Last week's Get Some Victory newsletter laid out a simple gameplan to get to know more people. Got some good questions about it -
I appreciate the possibility of the web for making valuable relationships. Before some time a guy interested in marketing come by my blog. In the blog there is a category about marketing. He contacted me offering to swap cases or problems to solve. First he tested me with a case to see if he will be interested in the cooperation. He liked my solution to his case. We talked over skype for things of mutual interest and a relationship started. Although we dropped the thing with solving cases we help each other with information or advice.
This is a good case of creating a valuable connection by Internet. I wish to connect with more people like that and create a mutual beneficial relationship.
The problem I encounter with creating valuable relationships over Internet is how to frame, approach the situation so the result to be productive relationship. I guess there will be failures, people are different . I need an approach that will lead the contact in a mutal beneficial relationship or by other word to help each other with our problems concerning mutual interests.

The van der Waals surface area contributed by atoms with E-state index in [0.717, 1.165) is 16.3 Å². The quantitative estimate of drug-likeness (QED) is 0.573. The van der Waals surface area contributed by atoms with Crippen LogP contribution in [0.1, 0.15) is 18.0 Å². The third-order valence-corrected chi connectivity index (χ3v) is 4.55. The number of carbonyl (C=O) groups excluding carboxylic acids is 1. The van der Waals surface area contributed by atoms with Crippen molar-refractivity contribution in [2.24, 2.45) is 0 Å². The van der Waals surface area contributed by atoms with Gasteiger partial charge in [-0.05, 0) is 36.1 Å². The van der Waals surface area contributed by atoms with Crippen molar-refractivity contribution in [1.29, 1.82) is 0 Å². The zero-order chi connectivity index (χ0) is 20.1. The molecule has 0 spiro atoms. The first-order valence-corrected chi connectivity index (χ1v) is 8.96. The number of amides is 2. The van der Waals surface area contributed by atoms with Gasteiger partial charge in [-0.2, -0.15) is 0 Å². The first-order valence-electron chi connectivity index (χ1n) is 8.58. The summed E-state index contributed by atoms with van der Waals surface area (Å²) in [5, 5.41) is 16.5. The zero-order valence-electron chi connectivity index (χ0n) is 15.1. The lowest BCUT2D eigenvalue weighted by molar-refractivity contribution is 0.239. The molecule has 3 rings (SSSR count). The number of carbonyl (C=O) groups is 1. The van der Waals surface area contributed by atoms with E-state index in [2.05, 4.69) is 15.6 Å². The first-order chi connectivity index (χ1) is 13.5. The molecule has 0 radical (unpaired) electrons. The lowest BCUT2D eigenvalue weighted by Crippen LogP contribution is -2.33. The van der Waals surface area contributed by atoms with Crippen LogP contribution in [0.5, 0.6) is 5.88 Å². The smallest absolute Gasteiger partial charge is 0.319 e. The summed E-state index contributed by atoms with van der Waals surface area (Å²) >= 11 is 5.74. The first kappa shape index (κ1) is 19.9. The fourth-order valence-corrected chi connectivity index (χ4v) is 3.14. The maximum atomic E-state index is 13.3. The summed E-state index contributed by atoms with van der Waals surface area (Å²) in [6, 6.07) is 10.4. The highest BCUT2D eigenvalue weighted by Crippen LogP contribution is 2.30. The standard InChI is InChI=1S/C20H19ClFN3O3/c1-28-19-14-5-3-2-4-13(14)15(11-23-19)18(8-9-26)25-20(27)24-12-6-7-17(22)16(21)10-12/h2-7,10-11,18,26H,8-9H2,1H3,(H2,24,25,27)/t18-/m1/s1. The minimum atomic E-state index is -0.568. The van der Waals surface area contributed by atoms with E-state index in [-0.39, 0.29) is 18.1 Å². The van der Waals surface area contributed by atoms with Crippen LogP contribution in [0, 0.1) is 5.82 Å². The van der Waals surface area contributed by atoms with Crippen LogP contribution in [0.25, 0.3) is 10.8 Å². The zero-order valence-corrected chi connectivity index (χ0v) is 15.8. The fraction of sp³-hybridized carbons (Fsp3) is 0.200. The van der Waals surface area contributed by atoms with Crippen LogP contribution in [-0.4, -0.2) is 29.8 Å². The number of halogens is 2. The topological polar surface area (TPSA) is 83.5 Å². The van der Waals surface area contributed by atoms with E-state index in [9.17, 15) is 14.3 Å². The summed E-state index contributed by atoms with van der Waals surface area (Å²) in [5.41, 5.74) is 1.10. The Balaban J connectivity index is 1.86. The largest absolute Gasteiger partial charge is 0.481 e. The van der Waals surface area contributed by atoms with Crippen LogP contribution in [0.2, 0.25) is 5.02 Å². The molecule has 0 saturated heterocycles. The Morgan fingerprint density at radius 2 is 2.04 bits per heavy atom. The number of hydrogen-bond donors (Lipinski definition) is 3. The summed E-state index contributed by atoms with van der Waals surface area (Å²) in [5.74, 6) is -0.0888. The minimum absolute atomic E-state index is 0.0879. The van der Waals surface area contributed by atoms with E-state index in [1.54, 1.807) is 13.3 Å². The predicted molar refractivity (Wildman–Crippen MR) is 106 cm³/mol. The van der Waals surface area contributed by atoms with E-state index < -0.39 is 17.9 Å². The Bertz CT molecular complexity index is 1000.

I call it approach but it can be named also a strategy. In your newsletter you give advice about making a contact but not developing that contact in a cooperative relationship.
Can you suggest some guidelines \startegies\ that could help me in creating cooperative relationships.
Great email, good questions. Yes, I can give some advice.
First, there's roughly three general ways to meet someone online -
1. You reach out to them
2. They reach out to you
3. You're introduced by a third party
They're all worthy ways of meeting people, but they go differently. The success rate you're going to have when you reach out to someone is going to be lower than when they reach out to you. Like, always. Always, always, always.
It's still worth reaching out to people you don't know. But when you do, you have to put a heavy amount of attention into researching and refining what you're going to send, and then you've got to expect a low response rate. That's just how things are.
Thus, I'd strongly recommend you make it as easy as possible for people to contact you, and then you treat people who contact you really, really well.
Most people won't. I put "drop me a line" notes all over the place, and it doesn't happen that often. Since the blog started, I've had in the neighborhood of 203 people reach out to me via email? It's probably a little higher than that - right now I'm not so systematic about tracking who I meet, but that's got to change. I've got 207 emails with a Gmail label that we met the first time through them reaching out. So it's probably in the 220-240 range total.
Of that, I've chatted on the phone or Skype with somewhere in the 30-40 range? Most of them being from when I put up open hours to talk to anyone who is a reader of the site back in December.